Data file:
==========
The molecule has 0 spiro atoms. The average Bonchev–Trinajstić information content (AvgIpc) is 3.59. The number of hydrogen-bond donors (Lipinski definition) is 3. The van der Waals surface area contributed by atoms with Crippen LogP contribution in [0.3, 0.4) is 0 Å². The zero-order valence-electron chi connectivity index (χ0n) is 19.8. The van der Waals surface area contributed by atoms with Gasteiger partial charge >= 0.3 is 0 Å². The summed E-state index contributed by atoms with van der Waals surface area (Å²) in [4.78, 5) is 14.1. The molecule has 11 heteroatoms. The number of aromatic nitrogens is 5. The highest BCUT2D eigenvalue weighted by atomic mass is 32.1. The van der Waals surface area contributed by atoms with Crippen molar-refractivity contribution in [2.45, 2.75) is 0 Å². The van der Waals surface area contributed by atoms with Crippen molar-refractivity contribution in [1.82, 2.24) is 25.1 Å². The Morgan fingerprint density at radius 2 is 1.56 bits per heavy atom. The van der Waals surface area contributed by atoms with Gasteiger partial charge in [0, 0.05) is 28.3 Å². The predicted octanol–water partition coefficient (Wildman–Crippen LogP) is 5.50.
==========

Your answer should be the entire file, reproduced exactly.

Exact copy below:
The molecule has 0 spiro atoms. The average Bonchev–Trinajstić information content (AvgIpc) is 3.59. The number of hydrogen-bond donors (Lipinski definition) is 3. The van der Waals surface area contributed by atoms with Crippen LogP contribution in [0.3, 0.4) is 0 Å². The zero-order valence-electron chi connectivity index (χ0n) is 19.8. The van der Waals surface area contributed by atoms with Gasteiger partial charge >= 0.3 is 0 Å². The summed E-state index contributed by atoms with van der Waals surface area (Å²) in [4.78, 5) is 14.1. The molecule has 11 heteroatoms. The number of aromatic nitrogens is 5. The highest BCUT2D eigenvalue weighted by atomic mass is 32.1. The van der Waals surface area contributed by atoms with Crippen molar-refractivity contribution in [2.45, 2.75) is 0 Å². The van der Waals surface area contributed by atoms with Crippen molar-refractivity contribution in [1.82, 2.24) is 25.1 Å². The Morgan fingerprint density at radius 2 is 1.56 bits per heavy atom. The van der Waals surface area contributed by atoms with Gasteiger partial charge in [0, 0.05) is 28.3 Å². The predicted octanol–water partition coefficient (Wildman–Crippen LogP) is 5.50.